How the Scam Works:
Your phone rings, and you look at the caller ID. You recognize the number. It may be from a local business or a neighbor down the street. But in strange twist, you might even see your own name and phone number on the caller ID screen.
You answer the phone, and it's a robo call. Victims have reported several different phishing scams. In one common version, a recording prompts you to verify your credit card number under the guise of lowering your interest rates.
With many people rejecting calls from unfamiliar numbers, scammers are increasingly posing as familiar businesses, government organizations or people. Scammers purchase lists of phone numbers and use spoofing technology to trick potential victims into picking up the phone. Posing as your own phone number is great for shock value and for ensuring the number isn't blocked.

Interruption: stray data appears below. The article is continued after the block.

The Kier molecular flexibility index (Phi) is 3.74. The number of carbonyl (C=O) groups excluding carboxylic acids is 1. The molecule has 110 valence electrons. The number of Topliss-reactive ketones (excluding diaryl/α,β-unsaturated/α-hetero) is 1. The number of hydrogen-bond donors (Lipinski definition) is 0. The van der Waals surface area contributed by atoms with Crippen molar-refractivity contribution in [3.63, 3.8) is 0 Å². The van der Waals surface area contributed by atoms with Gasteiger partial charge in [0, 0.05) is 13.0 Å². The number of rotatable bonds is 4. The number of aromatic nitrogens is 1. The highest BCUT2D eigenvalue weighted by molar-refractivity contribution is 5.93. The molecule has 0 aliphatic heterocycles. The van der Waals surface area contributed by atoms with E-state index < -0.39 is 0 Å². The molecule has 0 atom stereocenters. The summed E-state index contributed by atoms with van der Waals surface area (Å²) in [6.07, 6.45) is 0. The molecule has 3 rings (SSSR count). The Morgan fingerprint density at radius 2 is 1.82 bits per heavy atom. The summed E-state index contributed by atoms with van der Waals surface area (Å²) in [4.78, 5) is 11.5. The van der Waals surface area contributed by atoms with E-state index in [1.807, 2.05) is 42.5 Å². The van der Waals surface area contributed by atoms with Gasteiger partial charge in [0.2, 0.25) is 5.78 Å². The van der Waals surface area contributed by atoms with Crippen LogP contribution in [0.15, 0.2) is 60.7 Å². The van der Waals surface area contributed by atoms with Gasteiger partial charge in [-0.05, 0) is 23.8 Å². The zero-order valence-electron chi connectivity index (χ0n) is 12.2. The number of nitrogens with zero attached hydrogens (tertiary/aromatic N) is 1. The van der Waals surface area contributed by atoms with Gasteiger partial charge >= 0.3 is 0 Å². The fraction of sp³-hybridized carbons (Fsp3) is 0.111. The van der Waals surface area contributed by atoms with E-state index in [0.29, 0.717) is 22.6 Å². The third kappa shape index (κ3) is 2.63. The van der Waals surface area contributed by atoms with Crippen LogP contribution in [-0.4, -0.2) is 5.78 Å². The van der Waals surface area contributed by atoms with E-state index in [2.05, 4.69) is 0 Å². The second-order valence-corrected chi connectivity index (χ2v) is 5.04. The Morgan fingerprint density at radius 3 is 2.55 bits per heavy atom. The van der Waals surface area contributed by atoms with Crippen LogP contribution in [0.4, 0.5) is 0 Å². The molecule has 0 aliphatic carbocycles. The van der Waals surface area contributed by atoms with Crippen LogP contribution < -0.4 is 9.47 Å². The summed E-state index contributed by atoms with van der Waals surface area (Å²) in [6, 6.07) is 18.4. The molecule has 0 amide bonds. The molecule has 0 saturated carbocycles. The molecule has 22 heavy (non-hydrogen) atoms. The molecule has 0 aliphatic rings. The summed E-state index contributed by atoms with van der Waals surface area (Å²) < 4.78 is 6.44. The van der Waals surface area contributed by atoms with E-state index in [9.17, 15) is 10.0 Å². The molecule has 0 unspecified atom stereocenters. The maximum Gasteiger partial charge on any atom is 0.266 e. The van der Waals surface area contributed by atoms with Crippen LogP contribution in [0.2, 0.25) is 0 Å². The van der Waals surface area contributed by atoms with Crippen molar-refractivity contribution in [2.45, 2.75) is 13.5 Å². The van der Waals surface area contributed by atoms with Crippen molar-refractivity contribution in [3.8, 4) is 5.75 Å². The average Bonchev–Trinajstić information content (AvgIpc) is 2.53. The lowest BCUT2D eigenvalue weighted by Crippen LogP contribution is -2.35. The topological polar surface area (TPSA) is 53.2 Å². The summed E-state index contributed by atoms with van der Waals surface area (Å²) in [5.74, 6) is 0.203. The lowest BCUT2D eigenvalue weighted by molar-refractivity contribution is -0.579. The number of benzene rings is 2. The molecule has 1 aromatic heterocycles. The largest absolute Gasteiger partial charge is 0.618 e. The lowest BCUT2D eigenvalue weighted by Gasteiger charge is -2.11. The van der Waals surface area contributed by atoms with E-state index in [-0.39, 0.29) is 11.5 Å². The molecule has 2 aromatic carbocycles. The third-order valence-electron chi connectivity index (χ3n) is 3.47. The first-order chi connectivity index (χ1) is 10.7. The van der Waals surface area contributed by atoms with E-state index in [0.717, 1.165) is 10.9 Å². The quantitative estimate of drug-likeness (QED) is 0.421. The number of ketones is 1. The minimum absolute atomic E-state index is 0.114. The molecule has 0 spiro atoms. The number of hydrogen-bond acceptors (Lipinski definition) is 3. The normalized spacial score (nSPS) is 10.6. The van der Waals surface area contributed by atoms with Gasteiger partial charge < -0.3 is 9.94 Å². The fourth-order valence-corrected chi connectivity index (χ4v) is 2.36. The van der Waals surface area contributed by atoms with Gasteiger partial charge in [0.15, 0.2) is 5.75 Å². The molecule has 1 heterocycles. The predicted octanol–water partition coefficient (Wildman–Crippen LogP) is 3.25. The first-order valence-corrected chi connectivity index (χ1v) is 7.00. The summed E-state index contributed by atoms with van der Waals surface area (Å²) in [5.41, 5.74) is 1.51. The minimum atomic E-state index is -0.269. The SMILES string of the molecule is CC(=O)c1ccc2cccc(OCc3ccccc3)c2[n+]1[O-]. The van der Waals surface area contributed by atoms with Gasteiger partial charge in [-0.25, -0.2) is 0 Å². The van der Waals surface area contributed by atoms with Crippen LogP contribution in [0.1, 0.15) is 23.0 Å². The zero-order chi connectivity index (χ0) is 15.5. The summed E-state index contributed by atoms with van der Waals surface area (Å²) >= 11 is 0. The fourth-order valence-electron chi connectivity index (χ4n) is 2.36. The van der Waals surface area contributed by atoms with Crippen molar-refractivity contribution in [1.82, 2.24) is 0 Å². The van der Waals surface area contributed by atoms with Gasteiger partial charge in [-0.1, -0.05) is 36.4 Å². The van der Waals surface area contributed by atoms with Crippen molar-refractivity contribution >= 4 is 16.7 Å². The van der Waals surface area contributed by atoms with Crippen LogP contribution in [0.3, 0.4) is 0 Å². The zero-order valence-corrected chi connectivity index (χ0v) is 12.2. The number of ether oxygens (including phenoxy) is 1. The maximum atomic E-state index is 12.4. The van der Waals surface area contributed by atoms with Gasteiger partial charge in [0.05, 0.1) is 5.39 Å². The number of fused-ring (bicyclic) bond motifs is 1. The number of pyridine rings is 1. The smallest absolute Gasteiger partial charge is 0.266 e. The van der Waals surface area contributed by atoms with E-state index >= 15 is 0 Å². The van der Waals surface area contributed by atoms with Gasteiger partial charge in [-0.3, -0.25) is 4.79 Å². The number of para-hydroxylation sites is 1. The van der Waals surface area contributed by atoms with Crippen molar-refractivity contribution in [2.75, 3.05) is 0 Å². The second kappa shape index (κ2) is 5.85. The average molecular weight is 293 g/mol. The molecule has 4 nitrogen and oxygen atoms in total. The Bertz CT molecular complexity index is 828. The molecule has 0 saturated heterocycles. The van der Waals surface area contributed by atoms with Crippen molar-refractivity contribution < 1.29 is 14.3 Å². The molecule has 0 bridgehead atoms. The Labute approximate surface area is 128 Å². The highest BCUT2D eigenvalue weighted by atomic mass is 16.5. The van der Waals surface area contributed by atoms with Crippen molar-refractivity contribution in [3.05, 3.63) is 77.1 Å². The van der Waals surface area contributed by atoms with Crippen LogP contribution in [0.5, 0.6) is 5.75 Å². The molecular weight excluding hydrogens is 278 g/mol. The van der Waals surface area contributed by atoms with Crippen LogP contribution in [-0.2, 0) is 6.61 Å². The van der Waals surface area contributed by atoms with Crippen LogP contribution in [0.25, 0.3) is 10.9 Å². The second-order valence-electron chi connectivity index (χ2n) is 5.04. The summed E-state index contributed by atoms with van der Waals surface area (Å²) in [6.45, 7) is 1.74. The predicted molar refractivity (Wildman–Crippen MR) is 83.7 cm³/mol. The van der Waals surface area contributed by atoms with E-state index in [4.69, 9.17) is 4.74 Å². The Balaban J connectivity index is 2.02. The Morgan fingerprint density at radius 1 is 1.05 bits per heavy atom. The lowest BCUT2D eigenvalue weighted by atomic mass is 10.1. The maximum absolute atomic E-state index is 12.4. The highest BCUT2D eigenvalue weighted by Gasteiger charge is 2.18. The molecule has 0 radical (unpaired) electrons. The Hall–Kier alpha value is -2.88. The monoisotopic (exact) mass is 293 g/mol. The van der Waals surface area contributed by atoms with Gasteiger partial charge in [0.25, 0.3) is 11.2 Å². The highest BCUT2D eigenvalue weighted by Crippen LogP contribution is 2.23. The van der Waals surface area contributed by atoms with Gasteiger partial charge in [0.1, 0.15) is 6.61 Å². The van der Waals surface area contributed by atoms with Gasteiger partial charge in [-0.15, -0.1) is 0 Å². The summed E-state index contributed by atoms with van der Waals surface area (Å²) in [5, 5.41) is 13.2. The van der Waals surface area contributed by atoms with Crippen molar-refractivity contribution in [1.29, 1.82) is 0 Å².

What to do is a scammer calls:
- Hang up, don't press any buttons and, if you received a voice mail message, don't call the scammer back. We all like to have the last word, but returning the phone call may just give the con artist information he can use.
- Don't trust CallerID. Scammers have technology that lets them display any number or organization name on your screen.
- Never give out any financial information. If you did not initiate the call, do not provide bank account, credit card or Social Security numbers over the phone unless you have thoroughly done your research and verified the caller.
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